What happens when you combine an iPad with a potty? You get an “iPotty,” also known as the worst toy of the year, according to Campaign for a Commercial Free Childhood. The organization just presented the iPotty with the dubious “worst toy” award after it won 45 percent of the vote, says a report from the Consumerist. Apparently combining toddlers, excrement, water, and $600 electronic devices isn’t the smartest idea.
But there’s another reason why the iPotty is unpopular: Kids have enough screens in their lives already. Dr. Susan Linn, CCFC director, points out that kids have managed to potty-train throughout history without relying on touch screens:
“The iPotty is a perfect example of marketers trying to create a need where none exists. In fact, the last thing children need is a screen for every single occasion.”
As one voter pointed out, “Toilet learning should be a time of positive interaction between child and caregiver.” It’s also a time when kids need to learn to read the signs and feelings in their bodies, and being distracted by an iPad could potentially impede their ability to recognize those cues.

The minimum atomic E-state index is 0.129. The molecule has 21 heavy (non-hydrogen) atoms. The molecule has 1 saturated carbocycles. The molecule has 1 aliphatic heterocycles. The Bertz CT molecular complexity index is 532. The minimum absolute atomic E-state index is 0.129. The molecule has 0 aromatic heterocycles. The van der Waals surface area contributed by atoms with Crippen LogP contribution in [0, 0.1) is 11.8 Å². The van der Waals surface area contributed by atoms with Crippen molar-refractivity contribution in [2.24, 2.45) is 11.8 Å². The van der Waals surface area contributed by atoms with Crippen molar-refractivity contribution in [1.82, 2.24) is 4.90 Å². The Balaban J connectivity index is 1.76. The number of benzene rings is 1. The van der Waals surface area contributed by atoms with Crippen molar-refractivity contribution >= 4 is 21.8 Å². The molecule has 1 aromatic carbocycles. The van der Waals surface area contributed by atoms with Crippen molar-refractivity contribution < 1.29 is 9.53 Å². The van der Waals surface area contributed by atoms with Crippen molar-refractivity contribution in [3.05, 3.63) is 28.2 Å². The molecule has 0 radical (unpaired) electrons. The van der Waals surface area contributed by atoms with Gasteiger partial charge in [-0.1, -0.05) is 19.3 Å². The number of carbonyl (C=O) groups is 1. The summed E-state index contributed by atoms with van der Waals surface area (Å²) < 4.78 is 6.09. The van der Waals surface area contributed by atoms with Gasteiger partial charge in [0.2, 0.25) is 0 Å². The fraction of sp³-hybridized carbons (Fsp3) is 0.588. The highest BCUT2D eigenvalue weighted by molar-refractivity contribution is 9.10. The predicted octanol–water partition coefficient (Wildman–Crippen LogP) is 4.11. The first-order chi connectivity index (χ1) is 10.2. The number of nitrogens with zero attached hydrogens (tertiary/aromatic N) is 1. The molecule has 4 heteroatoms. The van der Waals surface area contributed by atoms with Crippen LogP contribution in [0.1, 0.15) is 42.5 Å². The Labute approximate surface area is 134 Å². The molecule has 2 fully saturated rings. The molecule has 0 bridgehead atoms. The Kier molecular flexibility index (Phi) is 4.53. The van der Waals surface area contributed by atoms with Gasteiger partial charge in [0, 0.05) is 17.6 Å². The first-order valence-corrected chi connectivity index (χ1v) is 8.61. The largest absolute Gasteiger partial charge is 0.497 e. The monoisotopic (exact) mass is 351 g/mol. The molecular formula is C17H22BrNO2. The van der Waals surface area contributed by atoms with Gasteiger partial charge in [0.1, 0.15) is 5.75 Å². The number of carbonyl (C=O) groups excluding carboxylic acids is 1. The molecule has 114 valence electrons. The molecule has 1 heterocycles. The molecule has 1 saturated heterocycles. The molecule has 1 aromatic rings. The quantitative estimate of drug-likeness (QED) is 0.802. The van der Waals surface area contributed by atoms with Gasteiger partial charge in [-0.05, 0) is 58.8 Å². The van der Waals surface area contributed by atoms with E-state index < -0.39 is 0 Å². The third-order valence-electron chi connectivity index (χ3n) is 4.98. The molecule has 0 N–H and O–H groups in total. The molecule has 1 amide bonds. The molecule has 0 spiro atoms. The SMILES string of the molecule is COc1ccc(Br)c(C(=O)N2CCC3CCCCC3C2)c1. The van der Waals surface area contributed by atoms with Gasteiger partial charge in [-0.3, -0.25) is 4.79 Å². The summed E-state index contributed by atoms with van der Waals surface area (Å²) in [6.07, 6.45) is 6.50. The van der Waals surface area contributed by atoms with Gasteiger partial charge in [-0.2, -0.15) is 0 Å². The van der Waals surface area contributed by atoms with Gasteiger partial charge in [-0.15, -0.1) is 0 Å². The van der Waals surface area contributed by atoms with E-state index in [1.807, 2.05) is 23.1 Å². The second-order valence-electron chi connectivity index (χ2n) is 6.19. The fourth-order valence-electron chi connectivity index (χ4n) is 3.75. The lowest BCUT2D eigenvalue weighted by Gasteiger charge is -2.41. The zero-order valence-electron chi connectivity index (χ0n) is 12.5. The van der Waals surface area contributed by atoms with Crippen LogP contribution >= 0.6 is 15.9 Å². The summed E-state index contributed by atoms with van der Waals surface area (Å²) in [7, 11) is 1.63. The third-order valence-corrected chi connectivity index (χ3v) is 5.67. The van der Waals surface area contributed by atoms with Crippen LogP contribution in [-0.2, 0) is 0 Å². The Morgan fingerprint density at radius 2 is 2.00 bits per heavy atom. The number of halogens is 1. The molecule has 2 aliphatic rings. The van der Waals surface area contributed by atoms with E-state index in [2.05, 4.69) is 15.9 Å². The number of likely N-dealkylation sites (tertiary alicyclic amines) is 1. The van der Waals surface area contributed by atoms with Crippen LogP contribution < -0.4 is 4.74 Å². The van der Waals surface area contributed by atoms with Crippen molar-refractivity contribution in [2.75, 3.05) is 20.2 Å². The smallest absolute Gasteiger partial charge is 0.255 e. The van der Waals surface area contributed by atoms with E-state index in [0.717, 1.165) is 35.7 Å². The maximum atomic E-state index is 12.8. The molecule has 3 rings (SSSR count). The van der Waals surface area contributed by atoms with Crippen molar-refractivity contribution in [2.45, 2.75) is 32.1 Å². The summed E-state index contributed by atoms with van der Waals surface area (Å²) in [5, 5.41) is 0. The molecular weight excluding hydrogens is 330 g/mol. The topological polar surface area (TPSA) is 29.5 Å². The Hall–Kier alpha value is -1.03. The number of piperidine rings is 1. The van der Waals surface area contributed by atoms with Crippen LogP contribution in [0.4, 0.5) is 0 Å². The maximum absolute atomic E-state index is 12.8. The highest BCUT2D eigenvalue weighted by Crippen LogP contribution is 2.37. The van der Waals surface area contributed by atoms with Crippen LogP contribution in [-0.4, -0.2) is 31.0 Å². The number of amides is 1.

While I agree with Dr. Linn that many parents have a bad habit of resorting to screens as pacifiers on a regular basis, I must admit that using an iPad to help with toilet training would be highly tempting. Teaching my toddler to use the toilet was the most infuriating and frustrating process I’ve ever undergone as a parent. Marketers are right in recognizing a need for distraction, but I think there are much better solutions than the iPotty.
My son and I relied heavily on books instead. While he sat on the potty, I pulled up a stool and read aloud to him from a stack of library books to keep him interested. It left us room for questions about what we were doing in the bathroom and why he had to learn to use the toilet. I was there to praise and encourage him. If he’d been lost in an iPad, I wouldn’t have had a reason to sit there.
I do think that parents need to look for opportunities to turn off screens and interact face-to-face with their kids, rather than filling their little minds with virtual images, games, characters, and conversations. The real, non-digital world is such a wonderful, stimulating place with so much to offer, but many kids don’t spend a lot of time in it anymore, which I think is really sad. The problem is that disconnecting requires a genuine effort from parents who often feel tired and overworked. The least we can do is teach kids that it’s okay to pee without a screen in front of their faces.